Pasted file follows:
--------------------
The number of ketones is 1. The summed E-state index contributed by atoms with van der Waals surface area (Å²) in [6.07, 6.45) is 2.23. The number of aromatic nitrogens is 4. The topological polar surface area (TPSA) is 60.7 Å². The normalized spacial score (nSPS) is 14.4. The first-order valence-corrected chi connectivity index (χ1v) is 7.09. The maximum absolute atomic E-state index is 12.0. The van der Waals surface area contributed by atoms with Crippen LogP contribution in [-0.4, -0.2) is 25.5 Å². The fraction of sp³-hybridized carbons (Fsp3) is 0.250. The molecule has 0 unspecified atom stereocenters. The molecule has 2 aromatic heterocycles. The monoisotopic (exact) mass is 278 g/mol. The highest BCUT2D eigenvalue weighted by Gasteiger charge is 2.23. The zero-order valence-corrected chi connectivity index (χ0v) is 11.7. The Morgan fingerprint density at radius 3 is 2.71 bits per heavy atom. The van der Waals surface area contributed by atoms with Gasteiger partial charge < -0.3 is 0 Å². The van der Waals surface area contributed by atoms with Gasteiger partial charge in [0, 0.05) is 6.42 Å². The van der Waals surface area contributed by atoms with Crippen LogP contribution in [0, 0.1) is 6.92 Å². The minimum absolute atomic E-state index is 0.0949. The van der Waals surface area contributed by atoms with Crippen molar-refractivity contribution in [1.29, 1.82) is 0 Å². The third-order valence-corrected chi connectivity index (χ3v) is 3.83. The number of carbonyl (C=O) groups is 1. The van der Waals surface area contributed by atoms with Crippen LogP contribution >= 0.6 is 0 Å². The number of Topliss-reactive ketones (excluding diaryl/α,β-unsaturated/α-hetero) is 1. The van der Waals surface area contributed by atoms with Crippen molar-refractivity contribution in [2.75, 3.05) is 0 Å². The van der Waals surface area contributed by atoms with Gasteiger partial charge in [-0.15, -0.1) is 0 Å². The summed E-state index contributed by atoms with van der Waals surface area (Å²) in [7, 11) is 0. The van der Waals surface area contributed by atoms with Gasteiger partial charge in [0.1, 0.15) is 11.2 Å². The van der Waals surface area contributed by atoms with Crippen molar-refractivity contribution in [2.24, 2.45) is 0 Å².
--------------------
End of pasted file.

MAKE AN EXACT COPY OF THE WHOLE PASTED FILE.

The number of ketones is 1. The summed E-state index contributed by atoms with van der Waals surface area (Å²) in [6.07, 6.45) is 2.23. The number of aromatic nitrogens is 4. The topological polar surface area (TPSA) is 60.7 Å². The normalized spacial score (nSPS) is 14.4. The first-order valence-corrected chi connectivity index (χ1v) is 7.09. The maximum absolute atomic E-state index is 12.0. The van der Waals surface area contributed by atoms with Crippen LogP contribution in [-0.4, -0.2) is 25.5 Å². The fraction of sp³-hybridized carbons (Fsp3) is 0.250. The molecule has 0 unspecified atom stereocenters. The molecule has 2 aromatic heterocycles. The monoisotopic (exact) mass is 278 g/mol. The highest BCUT2D eigenvalue weighted by Gasteiger charge is 2.23. The zero-order valence-corrected chi connectivity index (χ0v) is 11.7. The Morgan fingerprint density at radius 3 is 2.71 bits per heavy atom. The van der Waals surface area contributed by atoms with Gasteiger partial charge < -0.3 is 0 Å². The van der Waals surface area contributed by atoms with Gasteiger partial charge in [0, 0.05) is 6.42 Å². The van der Waals surface area contributed by atoms with Crippen LogP contribution in [0, 0.1) is 6.92 Å². The minimum absolute atomic E-state index is 0.0949. The van der Waals surface area contributed by atoms with Crippen molar-refractivity contribution in [1.29, 1.82) is 0 Å². The third-order valence-corrected chi connectivity index (χ3v) is 3.83. The number of carbonyl (C=O) groups is 1. The van der Waals surface area contributed by atoms with Crippen LogP contribution >= 0.6 is 0 Å². The number of Topliss-reactive ketones (excluding diaryl/α,β-unsaturated/α-hetero) is 1. The van der Waals surface area contributed by atoms with Crippen molar-refractivity contribution in [2.75, 3.05) is 0 Å². The van der Waals surface area contributed by atoms with Gasteiger partial charge in [-0.15, -0.1) is 0 Å². The summed E-state index contributed by atoms with van der Waals surface area (Å²) in [7, 11) is 0. The van der Waals surface area contributed by atoms with Gasteiger partial charge in [0.1, 0.15) is 11.2 Å². The van der Waals surface area contributed by atoms with Crippen molar-refractivity contribution in [2.24, 2.45) is 0 Å².